I was digging around in the freezer for the bag of wildlife treats that I made around the holidays. The last time it was forecast to be this bitterly cold, I waited until it was pretty miserable to put out some treats for the wildlife. My wild neighbors chose to let the treats sit for three days. Each morning I got up to see if the treats had been wiped out, and each morning the treats were still there. Not a single nut or seed was touched until the wind died down and the temps rose above freezing at night.
This past weekend I got some food out there before all my furred and feathered friends went to ground for survival. Sure enough, I had two days of visitors and a fair amount of entertainment in the process. A first for me was real honest to goodness Eastern Bluebirds on the front porch! No, I don’t have pictures. I was too busy experiencing the moment to even consider taking a picture. Hopefully all my critters are tucked up fat and happy and as warm as possible for this rare Southern deep freeze.
When I was rooting around for the frozen wildlife treats, I stumbled on a package of lamb bones.
There must be a least twenty ways I like lamb stew. I love strong Middle Eastern flavors with cumin and chickpeas, and Greek flavors of oregano and lemon. I also love an Irish stew made with a good stout and big chunks of potatoes. I’m sure you get the picture.
What I ended up making was a nice mild lamb stew flavored with a ton of garlic and onions with white beans and kale as a one-bowl meal.
After I thawed the lamb bones, I sort of surveyed the meat to bone ratio and realized this would not be a big meaty stew. There were lots of bones and lots of gristle, but very little in the way of meaty goodness. One way to get more flavor from a bowl of soup is to make sure you get as much value from the bones as you can for real depth of flavor.
I trimmed the larger bits of meat from the bones and then set the trimmings to the side. I put the bones into a medium pot and covered them with water and seasoned with some salt and pepper. I brought the pan to a boil and reduced it to a slow simmer and covered the pot to let it reduce for two hours.
In the meantime, I made the stew base with my usual caramelized onions and additions of flavor and vegetables. I used a lot of garlic. A whole head of garlic to be exact! I peeled and crushed the cloves and gave the pile a rough chop with my knife.
When the onions were completely limp and caramelized, I added the small bits of lamb meat and stirred until lightly browned. I added all of the garlic, a bit of red wine, some soy sauce, and then all of the chopped celery and carrots. I stirred this a bit, added all the dried spices, and poured in the chicken stock. I covered with a tight fitting lid and reduced to a low flame and allowed the stew to meld beside the simmering bones for two more hours.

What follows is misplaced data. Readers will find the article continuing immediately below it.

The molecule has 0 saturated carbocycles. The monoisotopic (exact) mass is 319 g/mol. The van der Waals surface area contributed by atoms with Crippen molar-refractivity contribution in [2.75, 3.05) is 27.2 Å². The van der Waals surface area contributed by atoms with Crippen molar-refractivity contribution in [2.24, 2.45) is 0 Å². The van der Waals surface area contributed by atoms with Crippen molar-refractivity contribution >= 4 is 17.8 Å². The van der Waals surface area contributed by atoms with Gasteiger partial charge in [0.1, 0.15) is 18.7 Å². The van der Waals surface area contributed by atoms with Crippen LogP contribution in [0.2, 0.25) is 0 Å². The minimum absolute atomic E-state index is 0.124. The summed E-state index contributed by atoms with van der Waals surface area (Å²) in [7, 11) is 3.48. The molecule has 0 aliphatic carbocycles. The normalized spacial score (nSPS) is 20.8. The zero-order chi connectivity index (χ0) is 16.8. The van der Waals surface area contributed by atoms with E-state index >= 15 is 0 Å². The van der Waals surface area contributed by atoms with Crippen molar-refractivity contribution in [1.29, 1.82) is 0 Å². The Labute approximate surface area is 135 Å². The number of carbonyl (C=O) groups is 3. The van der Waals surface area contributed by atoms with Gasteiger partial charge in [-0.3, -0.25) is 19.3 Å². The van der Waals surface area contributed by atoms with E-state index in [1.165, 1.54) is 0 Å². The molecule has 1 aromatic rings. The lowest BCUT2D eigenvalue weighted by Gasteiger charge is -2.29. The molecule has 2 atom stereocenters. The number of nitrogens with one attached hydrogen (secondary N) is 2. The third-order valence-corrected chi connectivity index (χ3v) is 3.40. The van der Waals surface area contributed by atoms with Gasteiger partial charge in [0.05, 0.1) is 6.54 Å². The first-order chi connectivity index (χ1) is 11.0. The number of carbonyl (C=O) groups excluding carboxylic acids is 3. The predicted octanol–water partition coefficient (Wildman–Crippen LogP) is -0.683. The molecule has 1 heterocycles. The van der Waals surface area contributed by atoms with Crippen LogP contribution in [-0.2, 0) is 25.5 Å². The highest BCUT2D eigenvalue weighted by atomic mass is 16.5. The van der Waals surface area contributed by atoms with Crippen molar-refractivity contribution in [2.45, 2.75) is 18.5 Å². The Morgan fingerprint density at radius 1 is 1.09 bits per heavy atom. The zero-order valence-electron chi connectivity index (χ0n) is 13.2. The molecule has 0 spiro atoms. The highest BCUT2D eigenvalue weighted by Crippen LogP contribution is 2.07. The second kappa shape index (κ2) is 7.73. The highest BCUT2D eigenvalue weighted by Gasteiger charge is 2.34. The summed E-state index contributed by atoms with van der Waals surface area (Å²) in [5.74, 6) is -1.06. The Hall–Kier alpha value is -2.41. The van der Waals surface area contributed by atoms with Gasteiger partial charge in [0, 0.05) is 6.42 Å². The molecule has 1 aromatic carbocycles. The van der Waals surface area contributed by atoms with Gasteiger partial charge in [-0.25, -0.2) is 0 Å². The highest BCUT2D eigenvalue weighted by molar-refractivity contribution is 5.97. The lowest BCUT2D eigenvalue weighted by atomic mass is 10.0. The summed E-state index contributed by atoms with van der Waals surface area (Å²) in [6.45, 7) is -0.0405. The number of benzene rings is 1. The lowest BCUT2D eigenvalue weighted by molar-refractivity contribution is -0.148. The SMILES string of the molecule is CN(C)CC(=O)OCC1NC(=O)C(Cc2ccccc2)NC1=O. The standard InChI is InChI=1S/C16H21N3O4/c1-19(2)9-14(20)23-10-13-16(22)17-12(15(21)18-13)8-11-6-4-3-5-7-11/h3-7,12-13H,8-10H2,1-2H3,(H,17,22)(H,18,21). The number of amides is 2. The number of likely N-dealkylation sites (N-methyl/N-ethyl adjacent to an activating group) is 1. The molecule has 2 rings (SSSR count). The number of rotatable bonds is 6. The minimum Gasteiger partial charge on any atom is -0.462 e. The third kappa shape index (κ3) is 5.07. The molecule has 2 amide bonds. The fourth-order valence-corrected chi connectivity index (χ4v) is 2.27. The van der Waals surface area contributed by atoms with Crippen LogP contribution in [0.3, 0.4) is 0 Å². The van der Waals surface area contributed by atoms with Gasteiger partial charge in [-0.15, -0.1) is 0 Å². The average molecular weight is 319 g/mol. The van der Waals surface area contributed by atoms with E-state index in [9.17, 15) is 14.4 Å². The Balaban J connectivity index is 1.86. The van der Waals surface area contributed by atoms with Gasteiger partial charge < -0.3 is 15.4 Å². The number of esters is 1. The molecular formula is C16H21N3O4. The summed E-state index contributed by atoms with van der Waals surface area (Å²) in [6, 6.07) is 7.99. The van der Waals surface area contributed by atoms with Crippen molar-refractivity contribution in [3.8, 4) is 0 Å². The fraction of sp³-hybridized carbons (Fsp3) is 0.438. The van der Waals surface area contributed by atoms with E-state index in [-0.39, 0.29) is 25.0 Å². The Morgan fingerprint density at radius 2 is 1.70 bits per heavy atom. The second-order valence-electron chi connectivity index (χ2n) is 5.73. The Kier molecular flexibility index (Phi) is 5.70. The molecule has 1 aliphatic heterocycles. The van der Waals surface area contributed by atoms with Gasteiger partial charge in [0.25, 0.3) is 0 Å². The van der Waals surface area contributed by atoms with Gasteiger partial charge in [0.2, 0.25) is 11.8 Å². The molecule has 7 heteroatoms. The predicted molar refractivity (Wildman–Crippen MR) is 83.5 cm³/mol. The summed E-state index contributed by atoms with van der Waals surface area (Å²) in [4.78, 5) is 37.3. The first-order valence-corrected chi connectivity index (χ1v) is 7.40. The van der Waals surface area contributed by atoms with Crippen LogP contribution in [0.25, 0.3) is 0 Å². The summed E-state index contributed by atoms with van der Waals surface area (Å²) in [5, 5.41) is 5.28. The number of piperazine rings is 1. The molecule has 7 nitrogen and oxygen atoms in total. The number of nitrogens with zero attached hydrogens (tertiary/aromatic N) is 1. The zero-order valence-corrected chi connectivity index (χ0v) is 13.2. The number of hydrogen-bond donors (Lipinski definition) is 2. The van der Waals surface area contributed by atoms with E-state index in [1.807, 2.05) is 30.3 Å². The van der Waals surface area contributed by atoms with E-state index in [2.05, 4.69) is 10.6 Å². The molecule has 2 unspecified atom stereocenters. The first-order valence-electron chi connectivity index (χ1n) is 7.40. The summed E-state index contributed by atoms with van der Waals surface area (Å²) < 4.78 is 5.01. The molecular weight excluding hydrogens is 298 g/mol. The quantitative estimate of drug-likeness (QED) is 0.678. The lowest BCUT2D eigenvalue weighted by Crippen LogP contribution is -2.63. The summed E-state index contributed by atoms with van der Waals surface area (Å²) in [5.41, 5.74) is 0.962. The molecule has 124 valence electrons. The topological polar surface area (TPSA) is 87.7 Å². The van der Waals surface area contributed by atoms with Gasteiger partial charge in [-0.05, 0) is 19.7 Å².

When the last of the meat and gristle was falling off the simmered bones, I strained the resulting stock into the stew and stirred well. I allowed the bones to cool enough to handle and then pulled the edible meat off the bones and added that to the stew too. I added the white beans, tasted for seasoning, and then raised the temp to high. When the stew was at a boil, I added the chopped kale and turned off the heat, stirred everything well and returned the lid to allow the kale to cook for a few minutes.
Right before serving, I squeezed the juice of one large lemon into the pot and stirred well.
The result was a silky flavorful pot of glory.
- 1 pound lamb bones, useable meat trimmed and set aside
- 3 cups water
- 1 tsp. kosher salt
- 1 tsp. black pepper
- 2 Tbsp. olive oil
- 2 large white onions, chopped
- 1 whole head of garlic, peeled and roughly chopped
- 6 carrots, peeled and sliced
- 6 stalks celery, chopped
- 2 cans white beans, rinsed and drained
- 1 quart chicken stock
- 1 tsp. Kosher salt
- 1 tsp. ground black pepper
- ¼ cup soy sauce
- ½ cup red wine
- 1 tsp. dried thyme
- 1 tsp. dried red pepper flakes
- 1 tsp. dried basil
- 1 large bunch of kale, washed, stalks removed and roughly chopped
- Juice of one large lemon
- Place lamb bones in a medium saucepan and cover with water. Add salt and pepper and bring to a boil over high heat. Reduce heat to low and cover with a tight fitting lid and allow to simmer for at least two hours.
- Meanwhile, in a large soup kettle or stockpot on medium high heat, sauté the onions in olive oil. Stir occasionally for ten to fifteen minutes until the onions have caramelized.
- Add the reserved lamb trimmings and stir to brown the meat evenly.
- Add the red wine, soy sauce and garlic and stir well.
- Add the carrots, celery, chicken stock, salt and pepper and the rest of the dried spices and stir well. Cover with a tight fitting lid and reduce to medium low and allow to simmer for two hours.
- Add the white beans, the strained lamb stock and edible bits of meat from the bones and stir well. Taste for salt and adjust seasoning.
- Increase the heat to high and bring to a boil, add the kale, cover with a tight fitting lid and turn off the heat.
- Check the kale after five minutes and stir in the juice of the lemon. Taste again for seasoning and serve.